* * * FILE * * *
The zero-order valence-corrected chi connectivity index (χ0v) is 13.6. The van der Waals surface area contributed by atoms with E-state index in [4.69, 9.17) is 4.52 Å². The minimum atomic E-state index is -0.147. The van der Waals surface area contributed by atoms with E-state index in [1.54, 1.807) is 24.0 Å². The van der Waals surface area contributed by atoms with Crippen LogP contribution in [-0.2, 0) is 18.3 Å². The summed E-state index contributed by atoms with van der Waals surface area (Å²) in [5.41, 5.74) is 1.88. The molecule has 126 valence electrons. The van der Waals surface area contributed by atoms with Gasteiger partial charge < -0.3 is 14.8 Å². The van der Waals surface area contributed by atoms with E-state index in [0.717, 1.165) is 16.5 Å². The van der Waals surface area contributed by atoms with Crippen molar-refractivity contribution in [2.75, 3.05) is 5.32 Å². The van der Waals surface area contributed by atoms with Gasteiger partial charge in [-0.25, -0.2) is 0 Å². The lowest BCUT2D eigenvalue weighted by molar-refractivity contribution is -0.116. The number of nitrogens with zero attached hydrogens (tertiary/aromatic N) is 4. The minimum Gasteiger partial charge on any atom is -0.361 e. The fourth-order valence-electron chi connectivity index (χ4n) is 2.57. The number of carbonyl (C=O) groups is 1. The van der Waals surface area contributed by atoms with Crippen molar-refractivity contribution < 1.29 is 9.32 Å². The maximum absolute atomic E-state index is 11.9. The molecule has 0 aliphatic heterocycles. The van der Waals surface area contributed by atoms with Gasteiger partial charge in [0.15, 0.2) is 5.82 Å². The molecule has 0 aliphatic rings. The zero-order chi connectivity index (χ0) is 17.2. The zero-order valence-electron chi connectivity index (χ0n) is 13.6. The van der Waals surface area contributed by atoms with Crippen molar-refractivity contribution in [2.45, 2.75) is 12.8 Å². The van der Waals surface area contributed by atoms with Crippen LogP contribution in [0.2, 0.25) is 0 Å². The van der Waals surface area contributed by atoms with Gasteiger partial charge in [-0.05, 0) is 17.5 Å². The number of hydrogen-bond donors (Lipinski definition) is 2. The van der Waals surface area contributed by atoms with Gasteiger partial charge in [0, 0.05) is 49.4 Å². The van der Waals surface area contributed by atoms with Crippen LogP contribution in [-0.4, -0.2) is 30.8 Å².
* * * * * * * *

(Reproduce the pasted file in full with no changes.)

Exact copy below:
The zero-order valence-corrected chi connectivity index (χ0v) is 13.6. The van der Waals surface area contributed by atoms with E-state index in [4.69, 9.17) is 4.52 Å². The minimum atomic E-state index is -0.147. The van der Waals surface area contributed by atoms with E-state index in [1.54, 1.807) is 24.0 Å². The van der Waals surface area contributed by atoms with Crippen LogP contribution in [-0.2, 0) is 18.3 Å². The summed E-state index contributed by atoms with van der Waals surface area (Å²) in [5.41, 5.74) is 1.88. The molecule has 126 valence electrons. The van der Waals surface area contributed by atoms with Gasteiger partial charge < -0.3 is 14.8 Å². The van der Waals surface area contributed by atoms with E-state index in [0.717, 1.165) is 16.5 Å². The van der Waals surface area contributed by atoms with Crippen molar-refractivity contribution in [2.75, 3.05) is 5.32 Å². The van der Waals surface area contributed by atoms with Gasteiger partial charge in [-0.25, -0.2) is 0 Å². The lowest BCUT2D eigenvalue weighted by molar-refractivity contribution is -0.116. The number of nitrogens with zero attached hydrogens (tertiary/aromatic N) is 4. The minimum Gasteiger partial charge on any atom is -0.361 e. The fourth-order valence-electron chi connectivity index (χ4n) is 2.57. The number of carbonyl (C=O) groups is 1. The van der Waals surface area contributed by atoms with Crippen molar-refractivity contribution < 1.29 is 9.32 Å². The maximum absolute atomic E-state index is 11.9. The molecule has 0 aliphatic heterocycles. The van der Waals surface area contributed by atoms with Gasteiger partial charge in [0.15, 0.2) is 5.82 Å². The molecule has 0 aliphatic rings. The zero-order chi connectivity index (χ0) is 17.2. The zero-order valence-electron chi connectivity index (χ0n) is 13.6. The van der Waals surface area contributed by atoms with Crippen molar-refractivity contribution in [2.45, 2.75) is 12.8 Å². The van der Waals surface area contributed by atoms with Crippen LogP contribution in [0.2, 0.25) is 0 Å². The van der Waals surface area contributed by atoms with Gasteiger partial charge in [-0.05, 0) is 17.5 Å². The number of hydrogen-bond donors (Lipinski definition) is 2. The van der Waals surface area contributed by atoms with Gasteiger partial charge in [0, 0.05) is 49.4 Å². The van der Waals surface area contributed by atoms with Crippen LogP contribution in [-0.4, -0.2) is 30.8 Å².